Cheese Label from Maison Jean d’Alos of Bordeaux

Here is a new cheese label that recently turned up at Le Pichet.  It is a great example of the odd, esoteric sorts of designs you often find on French cheeses.  This one comes from Jean d’Alos, Fromager and Affineur of Bordeaux.  A “fromager” is of course a cheese seller or shop and the addition of the term “Affineur” indicates that this particular fromager ages the cheeses that it sells themselves ‘a la maison’, usually on the premise.  In general,  Fromager Affineur attached to the name of a cheese shop indicates a shop of the best quality.

I am not familiar with Jean d’Alos but  from their swell website, it seems that they age cheeses in Bordeaux and have shops in Bordeaux, Lons and Montpellier.  The cheeses they sell are made by artisan cheese makers throughout France.

It should be noted that the above is not actually a cheese label at all.  It is a  paper that is used to wrap all of the cheeses sold in Jean d’Alos shops.  It is typical in France for cheese shops to have specially printed wrapping papers with their name, contact information and their logo or some other design related to their products.  This is true of other specialty food shops as well, including butcher shops, bakeries and charcuterie shops.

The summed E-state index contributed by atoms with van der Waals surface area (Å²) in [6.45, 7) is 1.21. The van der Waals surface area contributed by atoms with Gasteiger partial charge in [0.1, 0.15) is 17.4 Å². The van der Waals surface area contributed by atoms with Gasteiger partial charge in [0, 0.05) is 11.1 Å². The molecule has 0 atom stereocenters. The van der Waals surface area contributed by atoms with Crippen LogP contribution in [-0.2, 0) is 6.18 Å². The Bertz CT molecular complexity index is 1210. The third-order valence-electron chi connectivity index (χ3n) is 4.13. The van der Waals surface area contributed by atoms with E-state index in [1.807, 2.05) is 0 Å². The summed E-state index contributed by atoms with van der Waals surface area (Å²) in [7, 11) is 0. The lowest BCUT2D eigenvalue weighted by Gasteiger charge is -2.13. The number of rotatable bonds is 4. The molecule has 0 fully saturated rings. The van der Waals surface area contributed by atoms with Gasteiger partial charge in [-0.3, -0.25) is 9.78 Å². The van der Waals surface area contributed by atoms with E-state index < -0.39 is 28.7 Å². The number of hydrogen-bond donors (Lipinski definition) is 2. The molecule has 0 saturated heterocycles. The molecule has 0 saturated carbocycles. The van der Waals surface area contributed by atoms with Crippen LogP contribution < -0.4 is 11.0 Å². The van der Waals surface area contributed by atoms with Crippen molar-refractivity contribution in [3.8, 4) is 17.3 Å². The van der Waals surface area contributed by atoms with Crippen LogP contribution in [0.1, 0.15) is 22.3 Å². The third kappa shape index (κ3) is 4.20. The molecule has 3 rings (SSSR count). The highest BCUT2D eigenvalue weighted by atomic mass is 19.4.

We received this wrapper at Le Pichet snugged around a 2 year old Mimolette, which is a hard cheese from the the area around Lille in the north of France.  Mimolette is officially known as a “fromage pate presse non-cuites” or cheese with a pressed, non-cooked curd.  In other words, the curds were molded under pressure to remove some of the water and produce a dryer, firmer cheese, but they were not cooked or heated.  In some cheeses, the curds are heated to cause more of the water to come out during molding.

This particular Mimolette was really freakin’ good, by the way…like a well aged Parmesan, strongly flavored, with salt crystals in the ‘mie’ or meat of the cheese and a rind heavily pocked by cheese mites.  Cheese mites are desirable in certain sorts of cheese, including Mimolette.  The flesh of Mimolette is traditionally colored with annatto, giving it a striking orange color.

One of the things that I find so fascinating about cheese labels is that each one not only tells the story of the cheese, it also gives an insight into the personality of the cheese maker or distributor.  I really like the playful, pastoral nature of this design;  it makes me want to visit the Jean d’Alos shop next time I am in Bordeaux.


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